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Logo of nihpaAbout Author manuscriptsSubmit a manuscriptHHS Public Access; Author Manuscript; Accepted for publication in peer reviewed journal;
 
Arthritis Rheum. Author manuscript; available in PMC 2013 October 1.
Published in final edited form as:
PMCID: PMC3544176
NIHMSID: NIHMS427228

Chondrocyte-intrinsic Smad3 represses Runx2-inducible MMP-13 expression to maintain articular cartilage and prevent osteoarthritis

Abstract

Objective

To identify mechanisms by which Smad3 maintains articular cartilage and prevents osteoarthritis.

Methods

A combination of in vivo and in vitro approaches was used to test the hypothesis that Smad3 represses Runx2-inducible gene expression to prevent articular cartilage degeneration. Col2-Cre;Smad3fl/fl mice allowed study of the chondrocyte-intrinsic role of Smad3, independently of its role in the perichondrium or other tissues. Primary Smad3fl/fl articular chondrocytes and ATDC5 chondroprogenitors were employed to evaluate Smad3 and Runx2 regulation of matrix metalloproteinase-13 (MMP-13) mRNA and protein expression.

Results

Chondrocyte-specific reduction of Smad3 causes progressive articular cartilage degeneration due to imbalanced cartilage matrix synthesis and degradation. In addition to reduced collagen II mRNA expression, Col2-Cre;Smad3fl/fl articular cartilage is severely deficient in collagen II and aggrecan protein, due to excessive MMP-13-mediated proteolysis of these key cartilage matrix constituents. Normally, TGF-β signals through Smad3 to confer a rapid and dynamic repression of Runx2-inducible MMP-13 expression. However, in the absence of Smad3, TGF-β signals through p38 and Runx2 to induce MMP-13 expression.

Conclusion

This work elucidates a mechanism by which Smad3 mutations in humans and mice cause cartilage degeneration and osteoarthritis. Specifically, Smad3 maintains the balance between cartilage matrix synthesis and degradation by inducing collagen II expression and repressing Runx2-inducible MMP-13 expression. Selective activation of TGF-β signaling through Smad3, rather than p38, may help to restore the balance between matrix synthesis and proteolysis that is lost in osteoarthritis.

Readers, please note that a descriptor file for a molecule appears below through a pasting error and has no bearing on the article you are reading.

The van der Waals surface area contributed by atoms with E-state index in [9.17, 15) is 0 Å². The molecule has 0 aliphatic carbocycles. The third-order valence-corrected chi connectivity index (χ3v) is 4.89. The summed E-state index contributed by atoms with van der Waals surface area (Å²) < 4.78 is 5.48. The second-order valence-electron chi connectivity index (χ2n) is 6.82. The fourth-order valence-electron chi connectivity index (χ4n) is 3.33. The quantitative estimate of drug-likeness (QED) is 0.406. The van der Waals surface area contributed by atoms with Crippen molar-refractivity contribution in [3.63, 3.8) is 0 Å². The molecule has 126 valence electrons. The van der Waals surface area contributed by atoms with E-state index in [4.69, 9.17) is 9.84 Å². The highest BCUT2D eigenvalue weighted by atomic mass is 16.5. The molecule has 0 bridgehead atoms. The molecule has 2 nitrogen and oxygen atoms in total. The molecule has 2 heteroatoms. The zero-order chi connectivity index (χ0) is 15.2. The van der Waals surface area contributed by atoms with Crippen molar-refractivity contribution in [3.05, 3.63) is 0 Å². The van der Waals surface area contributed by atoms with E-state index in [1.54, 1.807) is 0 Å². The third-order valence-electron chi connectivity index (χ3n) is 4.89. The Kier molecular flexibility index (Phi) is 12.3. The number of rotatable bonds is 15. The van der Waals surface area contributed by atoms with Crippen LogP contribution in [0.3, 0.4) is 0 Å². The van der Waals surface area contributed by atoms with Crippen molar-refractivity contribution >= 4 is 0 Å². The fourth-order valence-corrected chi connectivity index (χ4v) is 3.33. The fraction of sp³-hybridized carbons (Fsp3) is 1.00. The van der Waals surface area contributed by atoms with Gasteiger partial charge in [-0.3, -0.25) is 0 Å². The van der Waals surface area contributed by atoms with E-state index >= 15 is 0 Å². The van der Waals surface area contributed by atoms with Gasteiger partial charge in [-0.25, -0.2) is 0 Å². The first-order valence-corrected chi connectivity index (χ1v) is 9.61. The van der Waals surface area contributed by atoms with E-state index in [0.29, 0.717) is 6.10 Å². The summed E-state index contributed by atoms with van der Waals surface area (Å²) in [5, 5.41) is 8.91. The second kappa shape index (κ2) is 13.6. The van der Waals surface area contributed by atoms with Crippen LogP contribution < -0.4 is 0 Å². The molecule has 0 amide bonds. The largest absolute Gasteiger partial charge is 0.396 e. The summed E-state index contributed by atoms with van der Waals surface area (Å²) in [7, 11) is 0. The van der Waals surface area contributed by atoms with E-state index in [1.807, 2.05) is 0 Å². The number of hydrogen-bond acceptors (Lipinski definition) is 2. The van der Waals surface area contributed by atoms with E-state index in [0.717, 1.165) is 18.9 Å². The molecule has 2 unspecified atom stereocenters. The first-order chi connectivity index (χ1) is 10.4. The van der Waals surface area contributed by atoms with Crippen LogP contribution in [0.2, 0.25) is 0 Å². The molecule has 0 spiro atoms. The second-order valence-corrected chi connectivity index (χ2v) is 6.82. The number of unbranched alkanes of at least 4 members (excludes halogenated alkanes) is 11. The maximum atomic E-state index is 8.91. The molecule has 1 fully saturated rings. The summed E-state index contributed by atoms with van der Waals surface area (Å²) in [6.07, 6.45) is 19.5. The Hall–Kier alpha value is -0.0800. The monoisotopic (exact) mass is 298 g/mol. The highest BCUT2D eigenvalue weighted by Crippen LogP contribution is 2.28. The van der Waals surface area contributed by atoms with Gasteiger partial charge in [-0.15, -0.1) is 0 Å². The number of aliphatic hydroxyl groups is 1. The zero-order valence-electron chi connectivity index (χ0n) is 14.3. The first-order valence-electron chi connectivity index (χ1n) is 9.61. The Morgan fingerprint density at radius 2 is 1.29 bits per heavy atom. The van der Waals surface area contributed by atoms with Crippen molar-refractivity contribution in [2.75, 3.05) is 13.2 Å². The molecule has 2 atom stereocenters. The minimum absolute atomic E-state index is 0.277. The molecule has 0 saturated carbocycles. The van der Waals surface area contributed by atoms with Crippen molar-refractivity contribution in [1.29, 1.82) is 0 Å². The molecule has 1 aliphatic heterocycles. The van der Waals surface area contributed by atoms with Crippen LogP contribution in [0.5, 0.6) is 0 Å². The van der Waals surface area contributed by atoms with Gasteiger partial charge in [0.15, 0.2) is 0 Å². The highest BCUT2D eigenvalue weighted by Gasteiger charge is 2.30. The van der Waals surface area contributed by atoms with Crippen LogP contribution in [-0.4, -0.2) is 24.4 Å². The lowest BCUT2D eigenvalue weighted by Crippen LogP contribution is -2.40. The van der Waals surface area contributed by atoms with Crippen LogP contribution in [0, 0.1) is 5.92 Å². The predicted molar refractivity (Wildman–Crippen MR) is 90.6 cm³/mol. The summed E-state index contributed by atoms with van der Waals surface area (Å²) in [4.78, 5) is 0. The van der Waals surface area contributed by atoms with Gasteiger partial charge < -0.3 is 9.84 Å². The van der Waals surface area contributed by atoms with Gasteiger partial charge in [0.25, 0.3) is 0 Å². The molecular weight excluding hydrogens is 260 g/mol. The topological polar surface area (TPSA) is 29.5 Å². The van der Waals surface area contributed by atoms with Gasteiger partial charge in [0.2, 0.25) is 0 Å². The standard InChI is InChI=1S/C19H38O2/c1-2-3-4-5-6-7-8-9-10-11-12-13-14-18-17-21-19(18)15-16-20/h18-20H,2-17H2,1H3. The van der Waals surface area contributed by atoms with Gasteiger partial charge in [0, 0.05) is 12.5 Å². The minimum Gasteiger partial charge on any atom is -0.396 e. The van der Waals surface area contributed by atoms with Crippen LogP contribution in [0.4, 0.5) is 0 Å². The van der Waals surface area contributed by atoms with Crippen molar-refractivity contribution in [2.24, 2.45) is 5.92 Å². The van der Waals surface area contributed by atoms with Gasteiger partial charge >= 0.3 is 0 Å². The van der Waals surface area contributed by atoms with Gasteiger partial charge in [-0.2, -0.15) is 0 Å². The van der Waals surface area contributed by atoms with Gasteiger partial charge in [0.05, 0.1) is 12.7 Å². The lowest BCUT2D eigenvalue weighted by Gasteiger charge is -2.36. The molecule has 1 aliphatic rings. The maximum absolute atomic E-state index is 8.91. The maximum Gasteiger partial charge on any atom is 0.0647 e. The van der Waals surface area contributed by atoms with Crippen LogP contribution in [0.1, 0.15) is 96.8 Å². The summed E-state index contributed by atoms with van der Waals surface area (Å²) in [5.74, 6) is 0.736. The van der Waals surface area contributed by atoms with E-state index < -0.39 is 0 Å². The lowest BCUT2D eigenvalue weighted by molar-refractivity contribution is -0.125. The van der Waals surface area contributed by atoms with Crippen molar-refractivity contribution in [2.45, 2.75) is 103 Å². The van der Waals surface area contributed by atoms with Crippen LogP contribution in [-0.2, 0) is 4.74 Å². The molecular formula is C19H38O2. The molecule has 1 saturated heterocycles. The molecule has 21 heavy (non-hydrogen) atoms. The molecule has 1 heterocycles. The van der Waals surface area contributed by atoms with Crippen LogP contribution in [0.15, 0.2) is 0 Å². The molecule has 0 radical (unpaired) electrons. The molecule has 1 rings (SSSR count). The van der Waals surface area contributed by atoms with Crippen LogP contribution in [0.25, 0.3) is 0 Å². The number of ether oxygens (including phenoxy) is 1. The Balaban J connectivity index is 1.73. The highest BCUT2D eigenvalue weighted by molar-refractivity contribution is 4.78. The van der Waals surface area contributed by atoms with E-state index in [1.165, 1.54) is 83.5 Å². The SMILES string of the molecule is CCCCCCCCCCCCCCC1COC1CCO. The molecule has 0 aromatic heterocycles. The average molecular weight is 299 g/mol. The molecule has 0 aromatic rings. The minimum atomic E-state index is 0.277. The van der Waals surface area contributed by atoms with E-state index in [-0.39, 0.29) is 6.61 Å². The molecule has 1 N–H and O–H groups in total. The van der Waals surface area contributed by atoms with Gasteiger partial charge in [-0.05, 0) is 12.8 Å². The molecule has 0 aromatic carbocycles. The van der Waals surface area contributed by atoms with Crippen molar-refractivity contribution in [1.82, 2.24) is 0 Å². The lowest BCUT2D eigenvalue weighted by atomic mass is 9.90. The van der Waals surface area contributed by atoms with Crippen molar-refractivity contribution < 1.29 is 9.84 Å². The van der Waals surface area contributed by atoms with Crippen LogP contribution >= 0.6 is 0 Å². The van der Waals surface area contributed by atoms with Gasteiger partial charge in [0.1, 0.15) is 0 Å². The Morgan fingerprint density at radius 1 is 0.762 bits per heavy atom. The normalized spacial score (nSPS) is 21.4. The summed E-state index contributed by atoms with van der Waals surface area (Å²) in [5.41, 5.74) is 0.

In osteoarthritis, the tightly controlled balance of matrix synthesis and degradation is disrupted, resulting in progressive breakdown of articular cartilage. At the cellular level, normal articular chondrocytes express collagen II and aggrecan, two major components of healthy cartilage matrix (1). In osteoarthritic cartilage, chondrocyte function is deregulated, such that expression of Col2 in the superficial layer is reduced (2) and expression of the matrix degrading protease MMP-13 is increased (3, 4). As of yet, the inciting molecular events and pathways involved in this progressive loss of articular chondrocyte homeostasis in osteoarthritis are not completely understood.

TGF-β plays a well-established role in the control of chondrocyte differentiation, matrix synthesis, and homeostasis. Disruption of TGF-β signaling results in accelerated chondrocyte terminal differentiation, both in vitro and in vivo (5). Not only is an osteoarthritic phenotype observed in mice that express a dominant negative TGF-β type II receptor, but also in mice with systemic ablation of Smad3 (6), a key effector of TGF-β signaling. Other mouse models in which levels of functional Smad3 are reduced, such as mice that overexpress a Smad-degrading protease, Smurf2 (7), also exhibit an arthritic phenotype. Importantly, human polymorphisms in the Smad3 gene have been implicated in hip and knee arthritis, providing further evidence of the involvement of TGF-β/Smad3 in osteoarthritis (8).